It had only been 2 days in South America, 2 days in Chile, and my observation is that it’s not that different from home. Southeast Asia was such a drastic change and I guess I had a similar expectation in South America only because we were traveling internationally again. How is it like home? For starters, no one gives a shit that I’m an English-speaking Asian. I don’t get too many awkward stares. People wear flip flops, short shorts, and mid-drift tops. Young adults aren’t shy to show public displays of affection. Traffic is manageable; drivers and pedestrians obey traffic rules. Drivers don’t abuse their horns. Sidewalks are wide, and people drive large cars. There aren’t any squat toilets, and toilet paper is provided in bathrooms. The weather is pleasant. I haven’t had to bargain yet, and it seems as if everything is a fixed price. And, like in California, Spanish can be heard from anywhere. It really isn’t that foreign. It’s still the west, after all.
In any Southeast Asian country, the smart businessman or businesswoman knew that speaking English was the key to their success. From Vietnam to Myanmar, it was actually quite common to converse in English with natives. Hell, even the Hmong tribes in Sapa were more fluent in English than Vietnamese! Chris said he didn’t really have a difficult time at all communicating in Southeast Asia. Even when I spoke Vietnamese to the Vietnamese locals, everyone was just so delighted that I could speak and understand their language. Southeast Asians simply don’t expect foreigners to know their language. On the contrary, Spanish speakers expect you to speak Spanish. If you do happen to speak it, no one is impressed. Spanish is so widely spoken throughout this massive continent that it’s not necessary for businessmen and businesswomen to speak English in order to have a successful business. As a result, almost no one speaks English. Thankfully Chris has an ear for Spanish, and I have a pretty basic Spanish vocabulary due to my 2 months of cramming.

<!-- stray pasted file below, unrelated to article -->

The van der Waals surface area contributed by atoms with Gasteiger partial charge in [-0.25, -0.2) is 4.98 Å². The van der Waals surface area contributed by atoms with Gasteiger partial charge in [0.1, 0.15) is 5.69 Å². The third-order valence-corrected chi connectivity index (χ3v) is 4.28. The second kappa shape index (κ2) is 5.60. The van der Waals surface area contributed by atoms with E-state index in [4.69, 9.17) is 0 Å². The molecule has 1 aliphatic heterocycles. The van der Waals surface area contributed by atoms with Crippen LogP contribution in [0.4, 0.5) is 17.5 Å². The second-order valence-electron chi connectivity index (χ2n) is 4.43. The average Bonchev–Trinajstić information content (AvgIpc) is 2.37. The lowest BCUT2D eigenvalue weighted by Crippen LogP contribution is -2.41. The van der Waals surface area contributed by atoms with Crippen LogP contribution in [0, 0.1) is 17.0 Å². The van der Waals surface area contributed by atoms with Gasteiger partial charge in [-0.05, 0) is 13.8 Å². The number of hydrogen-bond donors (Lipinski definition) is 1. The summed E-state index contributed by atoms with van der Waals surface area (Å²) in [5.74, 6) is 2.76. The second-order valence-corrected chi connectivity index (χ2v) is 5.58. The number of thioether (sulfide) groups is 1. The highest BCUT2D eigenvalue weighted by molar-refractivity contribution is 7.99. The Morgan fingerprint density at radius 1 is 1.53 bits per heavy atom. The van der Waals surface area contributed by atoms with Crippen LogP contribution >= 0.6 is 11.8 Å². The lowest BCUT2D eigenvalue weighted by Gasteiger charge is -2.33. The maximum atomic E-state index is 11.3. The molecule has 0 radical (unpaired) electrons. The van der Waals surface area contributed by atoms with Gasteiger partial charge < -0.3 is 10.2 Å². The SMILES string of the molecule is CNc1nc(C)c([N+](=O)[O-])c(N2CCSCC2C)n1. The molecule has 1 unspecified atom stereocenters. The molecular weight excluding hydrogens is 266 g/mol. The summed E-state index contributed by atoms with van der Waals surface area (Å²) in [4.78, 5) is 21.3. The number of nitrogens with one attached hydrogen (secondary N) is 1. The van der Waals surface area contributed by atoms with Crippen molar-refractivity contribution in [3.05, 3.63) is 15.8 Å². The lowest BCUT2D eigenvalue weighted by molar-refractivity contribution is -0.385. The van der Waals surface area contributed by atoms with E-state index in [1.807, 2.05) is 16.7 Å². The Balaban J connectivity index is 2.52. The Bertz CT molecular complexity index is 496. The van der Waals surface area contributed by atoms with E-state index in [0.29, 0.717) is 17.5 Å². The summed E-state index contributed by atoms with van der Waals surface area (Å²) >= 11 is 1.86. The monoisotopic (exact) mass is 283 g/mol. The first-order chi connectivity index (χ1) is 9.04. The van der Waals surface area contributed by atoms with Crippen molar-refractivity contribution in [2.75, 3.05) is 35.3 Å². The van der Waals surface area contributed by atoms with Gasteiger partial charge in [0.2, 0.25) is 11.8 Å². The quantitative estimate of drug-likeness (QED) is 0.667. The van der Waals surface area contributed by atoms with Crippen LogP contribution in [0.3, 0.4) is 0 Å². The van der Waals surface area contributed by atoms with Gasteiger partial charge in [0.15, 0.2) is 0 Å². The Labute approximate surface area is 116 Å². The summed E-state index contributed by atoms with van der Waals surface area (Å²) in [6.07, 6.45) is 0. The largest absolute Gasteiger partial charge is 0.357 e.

I’ve studied Japanese for 6 years, but the most time I’ve spent in Japan was about 2 months. Vietnamese was my first language, but the most time I’ve spent in Vietnam was also about 2 months. Now, I’ve spent about 2 months studying Spanish, but I’ll be in Spanish-speaking countries for 5 months. We’re both pretty excited to see our Spanish progression from now until the end of this trip. Next stop: Patagonia!